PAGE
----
The commercials that aired 16 years ago were sponsored by the Health Insurance Association of America (HIAA, which later merged with another group to become the present-day America's Health Insurance Plans) and warned about the consequences of a government-run health-care system.
Insurance companies and patient-rights groups are now planning to jump into the fray again.
"The insurance industry, collectively, will be directing some advertising toward swaying public opinion," says Steve Trattner, CMO for Miami-based Cinergy Health, one of the largest private insurance groups in the country. But he said advertising won't be the primary focus -- not yet, at any rate. "Our approach is what the insurance industry has done for a long time -- working with senators and representatives to educate them about the ramifications of the decisions they might be making."
But while Mr. Trattner says he doesn't think the industry will get into a tit-for-tat TV ad campaign with the backers of health-care reform, both AHIP and the activist group Conservatives for Patients' Rights already have their own national spots running on cable and broadcast networks, targeting both the public and policymakers.
AHIP's spot, titled "Illness," is in support of reform, with a narrator saying "Let's fix health care. If everyone's covered, we can make health care as affordable as possible." But the end of the commercial is careful to make note that AHIP is "supporting bipartisan reforms that Congress can build on" -- a not-so-subtle indication that the insurance trade group, while supporting reform, is against some of the more restrictive dialogue the Democrats have presented.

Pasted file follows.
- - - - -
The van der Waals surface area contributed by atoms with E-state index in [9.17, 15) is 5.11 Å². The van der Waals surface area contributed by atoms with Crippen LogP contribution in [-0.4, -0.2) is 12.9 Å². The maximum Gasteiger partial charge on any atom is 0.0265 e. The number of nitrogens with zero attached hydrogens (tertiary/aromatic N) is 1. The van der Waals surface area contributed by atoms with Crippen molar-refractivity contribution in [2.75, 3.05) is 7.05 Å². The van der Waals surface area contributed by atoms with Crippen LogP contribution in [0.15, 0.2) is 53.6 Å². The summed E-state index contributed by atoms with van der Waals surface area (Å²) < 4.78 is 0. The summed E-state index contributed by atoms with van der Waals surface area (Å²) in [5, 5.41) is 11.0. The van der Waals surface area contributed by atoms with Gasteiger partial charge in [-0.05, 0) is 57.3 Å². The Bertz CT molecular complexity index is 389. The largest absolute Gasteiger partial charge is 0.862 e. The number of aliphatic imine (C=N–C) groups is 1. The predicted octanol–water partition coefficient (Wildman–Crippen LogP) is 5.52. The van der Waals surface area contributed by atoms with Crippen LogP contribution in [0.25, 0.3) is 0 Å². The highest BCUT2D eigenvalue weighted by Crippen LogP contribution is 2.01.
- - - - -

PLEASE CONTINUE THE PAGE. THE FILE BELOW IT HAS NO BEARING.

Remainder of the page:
In part, that's addressed in the 30-second ad from CPR, which shows a woman speaking to her doctor about a medical condition when, from behind the doctor, out pops a nerdy-looking, bow tie-wearing bureaucrat holding a clipboard that says "Federal Health Police." He shakes his head and wags his finger "no" as the narrator intones "Tell Congress to put patients first and say no to a government-run health-care plan."
"Look, everybody -- including the insurance industry -- agrees we need health-care reform," said Mr. Trattner. "The issue is how we go about it. Trying to mandate individual health-insurance plans is not the answer."
A Washington Post/ABC News poll released lasst week found that 49% of Americans approved of Mr. Obama's handling of health care, down from 57% in April.
Harry and Louise's job description is dramatically different today than it was in the 1990s. During the Clinton administration, all they had to do was poke holes in a complex government plan -- something TV advertising lends itself to. This time around, the characters must use the medium to build support for a complex government plan.
Former FDA Associate Commissioner Peter Pitts, now the president for the Center for Medicine in the Public Interest, said he doesn't think the ads are going to do much to help Mr. Obama's cause.
"What's important to remember is that nobody -- not insurance companies, not drugmakers, not doctors, not patients, not politicians -- disagrees that reform is needed," Mr. Pitts said. "That said, 2009 is very different from the initial iteration of Harry and Louise. The average television viewer and YouTube viewer is much more sophisticated and much more aware that these are two paid actors. They were paid 16 years ago to be against health-care reform, and now they're being paid this year to be for health-care reform. If they were paid tomorrow to be New York Yankees fans, you would see a commercial for that."